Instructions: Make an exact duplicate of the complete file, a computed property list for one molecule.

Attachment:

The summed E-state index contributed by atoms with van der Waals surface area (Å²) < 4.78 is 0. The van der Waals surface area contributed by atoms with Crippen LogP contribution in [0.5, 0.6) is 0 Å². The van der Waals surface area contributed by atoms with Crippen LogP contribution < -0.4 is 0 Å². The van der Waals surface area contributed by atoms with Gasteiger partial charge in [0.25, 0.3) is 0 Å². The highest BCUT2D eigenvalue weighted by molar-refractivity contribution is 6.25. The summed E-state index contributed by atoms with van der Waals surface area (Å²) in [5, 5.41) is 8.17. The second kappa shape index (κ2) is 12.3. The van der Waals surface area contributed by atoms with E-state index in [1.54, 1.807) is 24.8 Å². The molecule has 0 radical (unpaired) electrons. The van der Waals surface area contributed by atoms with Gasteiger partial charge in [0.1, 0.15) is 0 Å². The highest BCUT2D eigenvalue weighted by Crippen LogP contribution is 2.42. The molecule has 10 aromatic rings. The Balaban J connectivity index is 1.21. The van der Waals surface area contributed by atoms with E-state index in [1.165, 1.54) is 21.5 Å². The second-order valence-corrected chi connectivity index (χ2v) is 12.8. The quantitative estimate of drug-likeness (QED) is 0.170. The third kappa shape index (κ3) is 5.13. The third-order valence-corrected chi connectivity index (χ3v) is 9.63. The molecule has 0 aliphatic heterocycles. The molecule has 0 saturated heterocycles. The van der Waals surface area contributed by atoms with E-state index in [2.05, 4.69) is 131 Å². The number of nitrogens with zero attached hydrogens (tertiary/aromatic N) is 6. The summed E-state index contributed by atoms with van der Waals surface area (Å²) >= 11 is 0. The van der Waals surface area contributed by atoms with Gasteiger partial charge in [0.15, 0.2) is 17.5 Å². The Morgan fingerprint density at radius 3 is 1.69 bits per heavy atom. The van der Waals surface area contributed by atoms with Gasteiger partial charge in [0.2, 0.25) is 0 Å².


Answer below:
The summed E-state index contributed by atoms with van der Waals surface area (Å²) < 4.78 is 0. The van der Waals surface area contributed by atoms with Crippen LogP contribution in [0.5, 0.6) is 0 Å². The van der Waals surface area contributed by atoms with Crippen LogP contribution < -0.4 is 0 Å². The van der Waals surface area contributed by atoms with Gasteiger partial charge in [0.25, 0.3) is 0 Å². The highest BCUT2D eigenvalue weighted by molar-refractivity contribution is 6.25. The summed E-state index contributed by atoms with van der Waals surface area (Å²) in [5, 5.41) is 8.17. The second kappa shape index (κ2) is 12.3. The van der Waals surface area contributed by atoms with E-state index in [1.54, 1.807) is 24.8 Å². The molecule has 0 radical (unpaired) electrons. The van der Waals surface area contributed by atoms with Gasteiger partial charge in [0.1, 0.15) is 0 Å². The highest BCUT2D eigenvalue weighted by Crippen LogP contribution is 2.42. The molecule has 10 aromatic rings. The Balaban J connectivity index is 1.21. The van der Waals surface area contributed by atoms with E-state index in [1.165, 1.54) is 21.5 Å². The second-order valence-corrected chi connectivity index (χ2v) is 12.8. The quantitative estimate of drug-likeness (QED) is 0.170. The third kappa shape index (κ3) is 5.13. The third-order valence-corrected chi connectivity index (χ3v) is 9.63. The molecule has 0 aliphatic heterocycles. The molecule has 0 saturated heterocycles. The van der Waals surface area contributed by atoms with E-state index in [2.05, 4.69) is 131 Å². The number of nitrogens with zero attached hydrogens (tertiary/aromatic N) is 6. The summed E-state index contributed by atoms with van der Waals surface area (Å²) >= 11 is 0. The van der Waals surface area contributed by atoms with Gasteiger partial charge in [0.15, 0.2) is 17.5 Å². The Morgan fingerprint density at radius 3 is 1.69 bits per heavy atom. The van der Waals surface area contributed by atoms with Gasteiger partial charge in [0.2, 0.25) is 0 Å².